Pentagon goes all-IP as part of Verizon $1 billion deal

Verizon has won contracts from the US Department of Defense (DoD) worth a total of close to US$1 billion, including a deal to switch the Pentagon from copper to IP.

The telco is no stranger to hefty government deals, but even by its standards, this is quite a windfall. It has inked three separate accords together worth $966.5 million under the government’s Enterprise Infrastructure Solutions (EIS) procurement scheme. And it is – understandably – pretty pleased with itself.

The lion’s share comes from a deal with the Pentagon, valued at a sizeable $515.3 million. That contract will see Verizon migrate the military and civilian population of the DoD’s famous headquarters to IP-based services from copper. It will convert 52,000-plus voice lines to an integrated IP environment, with optimised voice and video services, it said. In addition, it will provide a dedicate support team to help the DoD plan, design and implement network upgrades and the installation of new equipment at the Pentagon.

Slightly smaller at $432.9 million is a deal with DoD-NCR, or National Capital Region, the metropolitan area around Washington DC that extends into parts of Maryland and Virginia. Verizon will provide core voice, transport, Internet and professional services to 370 locations within the DoC-NCR.

The third contract, dwarfed by the first two at $18.3 million, will see the telco supply comms infrastructure, including core voice, transport, Internet and managed services at army base Fort Belvoir. The base provides logistical, intelligence and administrative support to various commands, activities and agencies in the Washington DC area, Verizon said.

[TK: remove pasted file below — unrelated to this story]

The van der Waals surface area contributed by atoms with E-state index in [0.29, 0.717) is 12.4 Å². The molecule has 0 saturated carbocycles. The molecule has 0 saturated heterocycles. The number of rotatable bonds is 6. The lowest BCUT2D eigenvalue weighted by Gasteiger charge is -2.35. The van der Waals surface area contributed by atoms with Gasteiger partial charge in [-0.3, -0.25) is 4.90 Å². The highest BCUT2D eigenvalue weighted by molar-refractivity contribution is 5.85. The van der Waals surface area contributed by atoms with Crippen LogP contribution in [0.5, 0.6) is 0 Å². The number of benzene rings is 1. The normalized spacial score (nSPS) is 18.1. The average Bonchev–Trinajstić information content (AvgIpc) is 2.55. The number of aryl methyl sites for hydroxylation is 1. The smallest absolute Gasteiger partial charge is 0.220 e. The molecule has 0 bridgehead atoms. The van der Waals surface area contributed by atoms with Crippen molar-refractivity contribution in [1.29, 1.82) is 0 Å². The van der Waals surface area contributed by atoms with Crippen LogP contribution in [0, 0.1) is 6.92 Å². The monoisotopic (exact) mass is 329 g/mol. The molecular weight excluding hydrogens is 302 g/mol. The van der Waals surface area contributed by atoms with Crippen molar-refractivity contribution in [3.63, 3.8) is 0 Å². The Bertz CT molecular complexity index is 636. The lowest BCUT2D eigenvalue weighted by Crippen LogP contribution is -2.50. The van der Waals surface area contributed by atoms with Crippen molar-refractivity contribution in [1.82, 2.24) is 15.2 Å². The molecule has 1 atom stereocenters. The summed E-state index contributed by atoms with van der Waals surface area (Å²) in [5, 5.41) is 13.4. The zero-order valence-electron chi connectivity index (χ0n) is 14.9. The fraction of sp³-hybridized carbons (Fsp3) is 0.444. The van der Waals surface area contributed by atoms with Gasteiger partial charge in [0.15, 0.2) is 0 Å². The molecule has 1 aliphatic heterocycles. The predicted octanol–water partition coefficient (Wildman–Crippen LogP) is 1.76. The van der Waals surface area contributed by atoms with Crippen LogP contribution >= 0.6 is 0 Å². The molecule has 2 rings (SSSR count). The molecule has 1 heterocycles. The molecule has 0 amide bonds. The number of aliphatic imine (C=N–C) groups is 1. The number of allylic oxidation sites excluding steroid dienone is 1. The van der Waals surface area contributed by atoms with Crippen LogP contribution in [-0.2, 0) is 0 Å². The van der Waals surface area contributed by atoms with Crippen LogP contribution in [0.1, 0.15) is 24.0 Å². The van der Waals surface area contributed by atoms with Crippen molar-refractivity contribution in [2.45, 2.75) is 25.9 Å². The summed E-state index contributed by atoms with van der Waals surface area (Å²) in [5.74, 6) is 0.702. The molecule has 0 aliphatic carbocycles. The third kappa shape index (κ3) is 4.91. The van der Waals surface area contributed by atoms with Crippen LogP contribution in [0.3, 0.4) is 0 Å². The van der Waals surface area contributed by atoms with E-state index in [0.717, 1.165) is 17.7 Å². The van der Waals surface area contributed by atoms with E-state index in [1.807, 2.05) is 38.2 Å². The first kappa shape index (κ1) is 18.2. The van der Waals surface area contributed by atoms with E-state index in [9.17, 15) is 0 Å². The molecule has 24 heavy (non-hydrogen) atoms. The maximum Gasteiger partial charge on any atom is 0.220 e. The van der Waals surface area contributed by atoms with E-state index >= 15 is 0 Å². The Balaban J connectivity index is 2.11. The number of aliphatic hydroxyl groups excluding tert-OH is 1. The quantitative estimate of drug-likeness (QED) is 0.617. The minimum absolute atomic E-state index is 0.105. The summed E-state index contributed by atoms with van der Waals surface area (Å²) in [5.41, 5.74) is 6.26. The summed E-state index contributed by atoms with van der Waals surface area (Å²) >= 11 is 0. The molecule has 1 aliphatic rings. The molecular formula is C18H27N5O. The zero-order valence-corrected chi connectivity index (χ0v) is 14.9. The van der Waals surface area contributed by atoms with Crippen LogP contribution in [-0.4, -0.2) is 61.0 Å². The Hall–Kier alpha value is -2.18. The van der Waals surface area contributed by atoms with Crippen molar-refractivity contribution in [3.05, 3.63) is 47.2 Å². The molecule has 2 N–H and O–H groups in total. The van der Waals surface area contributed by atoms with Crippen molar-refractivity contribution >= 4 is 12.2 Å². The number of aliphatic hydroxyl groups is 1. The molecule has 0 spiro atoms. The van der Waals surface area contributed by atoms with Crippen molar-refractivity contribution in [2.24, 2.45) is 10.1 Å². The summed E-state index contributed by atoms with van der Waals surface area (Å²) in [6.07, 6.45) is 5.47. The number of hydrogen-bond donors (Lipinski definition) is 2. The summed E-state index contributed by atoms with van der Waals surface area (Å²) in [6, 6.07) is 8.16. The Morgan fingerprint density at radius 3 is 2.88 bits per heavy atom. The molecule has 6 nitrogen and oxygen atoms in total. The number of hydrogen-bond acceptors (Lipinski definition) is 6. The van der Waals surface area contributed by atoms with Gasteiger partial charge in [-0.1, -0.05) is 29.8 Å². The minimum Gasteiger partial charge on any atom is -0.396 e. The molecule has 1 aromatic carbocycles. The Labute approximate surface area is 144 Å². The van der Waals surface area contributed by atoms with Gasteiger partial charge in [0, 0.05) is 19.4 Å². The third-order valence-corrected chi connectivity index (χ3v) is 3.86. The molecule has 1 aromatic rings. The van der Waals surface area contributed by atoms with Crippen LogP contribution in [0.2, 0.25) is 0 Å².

“The US Dept. of Defense is at the forefront of technology modernization, and we are proud that Verizon has been selected to grow our existing partnership and continue to serve as its digital transformation partner,” said Maggie Hallbach, Senior Vice President, Public Sector at Verizon.

Nothing much to read into that. But it’s worth noting that Verizon has indeed had a few bucks out of the DoD in recent years, alongside its work with various other US government agencies.

Almost four years ago it announced the completion of the migration of one DoD agency to a unified comms platform, replacing two legacy systems. At the time, Verizon described that as “a significant step forward in its Everything Over IP initiative.” And more recently, in June last year Verizon announced a $495 million contract to deliver a next-generation, high-bandwidth, low-latency, Layer 2 wide area network in support of its research activities.

And Verizon’s announcement suggests it is hoping for more government money to come its way in future.

“Verizon will also work hand-in-hand with the DoD to help develop and implement a long-term, strategic IT vision and plan to promote innovation to remain on the leading edge as technology transforms and improves,” it said.

One comment

  1. Avatar Miguel ANIA 18/03/2022 @ 4:00 pm

    The DoD shamefully owns a whooping 14 public /8 IPv4 address blocks, which adds up to nearly 235 million addresses. Yes, that’s right, over 6% of all the public Internet’s usable IPv4 address space allocated to a single organisation.
    Given that state of affairs, I wonder if they’re bothering at all about IPv6. Meanwhile, most other (especially non-American) public and private entities are compelled to invest heavily in their network and IT to set up dual IPv4/IPv6 stacks, and then slowly and painfully trying to get rid of IPv4 wherever they can.

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